As cryptocurrency prices have plummeted in recent weeks, there’s been increased scrutiny on the many professional athletes who have bragged about getting paid in cryptocurrency, and how much money those athletes have lost. Most notably, the viral story has claimed that Lawrence Jaguars quarterback Trevor lost $15 million taking his entire $24 million signing bonus last year in cryptocurrency that’s now worth just $9 million.
One problem with that story: It isn’t true.
Lawrence made that clear on Twitter today, explaining that when he said last year he got a signing bonus in cryptocurrency, he was referring to the signing bonus he got for an endorsement deal with cryptocurrency exchange FTX. He was not referring to his $24 million signing bonus as the first overall pick in last year’s NFL draft.
“Did y’all confuse my @FTX_Official signing bonus with my @NFL one?” Lawrence wrote.
It should have been obvious from the get-go that the story was bogus. For starters, NFL players can’t actually get paid in cryptocurrency. They get paid in US dollars. What they choose to do with those dollars is their own business, and some players may invest heavily in cryptocurrency, just like other players invest in stocks or real estate.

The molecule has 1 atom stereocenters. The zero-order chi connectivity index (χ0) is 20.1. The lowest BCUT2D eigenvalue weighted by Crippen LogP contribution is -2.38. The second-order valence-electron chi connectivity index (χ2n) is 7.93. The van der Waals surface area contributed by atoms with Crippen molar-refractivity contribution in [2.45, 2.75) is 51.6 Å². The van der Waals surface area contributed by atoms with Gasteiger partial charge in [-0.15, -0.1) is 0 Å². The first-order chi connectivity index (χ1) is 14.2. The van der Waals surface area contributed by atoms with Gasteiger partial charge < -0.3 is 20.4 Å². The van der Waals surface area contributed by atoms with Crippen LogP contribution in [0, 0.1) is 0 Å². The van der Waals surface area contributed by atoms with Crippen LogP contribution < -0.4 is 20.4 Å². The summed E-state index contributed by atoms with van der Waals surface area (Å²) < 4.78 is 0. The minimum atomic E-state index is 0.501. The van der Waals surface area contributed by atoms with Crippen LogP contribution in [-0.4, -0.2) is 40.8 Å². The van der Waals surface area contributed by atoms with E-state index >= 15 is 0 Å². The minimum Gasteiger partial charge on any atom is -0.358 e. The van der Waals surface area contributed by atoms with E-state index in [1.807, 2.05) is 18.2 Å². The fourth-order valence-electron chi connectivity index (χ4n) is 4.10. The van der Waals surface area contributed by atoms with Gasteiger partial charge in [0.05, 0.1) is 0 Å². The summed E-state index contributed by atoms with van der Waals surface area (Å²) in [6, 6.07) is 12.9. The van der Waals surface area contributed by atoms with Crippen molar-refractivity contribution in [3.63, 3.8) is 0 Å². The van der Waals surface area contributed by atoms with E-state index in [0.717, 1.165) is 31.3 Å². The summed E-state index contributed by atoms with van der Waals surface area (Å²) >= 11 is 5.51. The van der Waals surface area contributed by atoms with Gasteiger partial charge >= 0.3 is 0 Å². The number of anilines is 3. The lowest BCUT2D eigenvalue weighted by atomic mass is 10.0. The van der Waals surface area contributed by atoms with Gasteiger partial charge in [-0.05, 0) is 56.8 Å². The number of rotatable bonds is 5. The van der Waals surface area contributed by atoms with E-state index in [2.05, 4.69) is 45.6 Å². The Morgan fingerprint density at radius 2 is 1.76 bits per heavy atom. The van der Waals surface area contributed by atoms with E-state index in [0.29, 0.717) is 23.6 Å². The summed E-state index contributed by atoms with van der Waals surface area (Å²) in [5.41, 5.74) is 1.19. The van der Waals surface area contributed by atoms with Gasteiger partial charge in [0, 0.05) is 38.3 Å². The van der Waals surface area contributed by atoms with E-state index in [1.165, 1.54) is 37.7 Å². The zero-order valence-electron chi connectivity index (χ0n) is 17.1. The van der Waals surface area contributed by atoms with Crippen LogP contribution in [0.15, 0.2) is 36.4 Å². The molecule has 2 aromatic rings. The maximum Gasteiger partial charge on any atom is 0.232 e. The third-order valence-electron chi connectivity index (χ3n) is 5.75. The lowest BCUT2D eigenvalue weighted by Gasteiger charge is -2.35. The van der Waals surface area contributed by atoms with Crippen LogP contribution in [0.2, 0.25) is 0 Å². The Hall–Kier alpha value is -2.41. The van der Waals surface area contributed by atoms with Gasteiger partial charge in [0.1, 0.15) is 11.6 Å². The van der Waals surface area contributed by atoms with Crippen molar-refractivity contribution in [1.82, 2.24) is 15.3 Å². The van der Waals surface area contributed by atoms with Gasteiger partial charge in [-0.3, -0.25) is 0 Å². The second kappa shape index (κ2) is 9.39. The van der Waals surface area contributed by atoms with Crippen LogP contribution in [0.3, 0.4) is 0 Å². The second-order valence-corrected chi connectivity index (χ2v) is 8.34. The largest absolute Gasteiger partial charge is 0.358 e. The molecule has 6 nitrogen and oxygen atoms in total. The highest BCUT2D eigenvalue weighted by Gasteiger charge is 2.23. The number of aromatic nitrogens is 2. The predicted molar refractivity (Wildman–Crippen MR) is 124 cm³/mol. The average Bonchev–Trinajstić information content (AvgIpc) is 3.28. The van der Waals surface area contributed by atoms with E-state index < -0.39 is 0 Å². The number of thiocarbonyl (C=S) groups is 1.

And income tax is withheld from players’ paychecks, so Lawrence never had $24 million to lose in the first place. After taxes, Lawrence’s signing bonus was about $15 million, so if he had put his entire signing bonus into Bitcoin, he wouldn’t be out $15 million unless the price of Bitcoin hits zero. And while Bitcoin is down more than 60 percent from its all-time high in November, it’s still nowhere near zero.
But, again, Lawrence did not put his entire signing bonus into Bitcoin. Lawrence is making money off cryptocurrency through his endorsement deal with a cryptocurrency exchange, and if he puts that money into cryptocurrency, then he’s lost a lot of money since his endorsement deal started. But he hasn’t lost $15 million.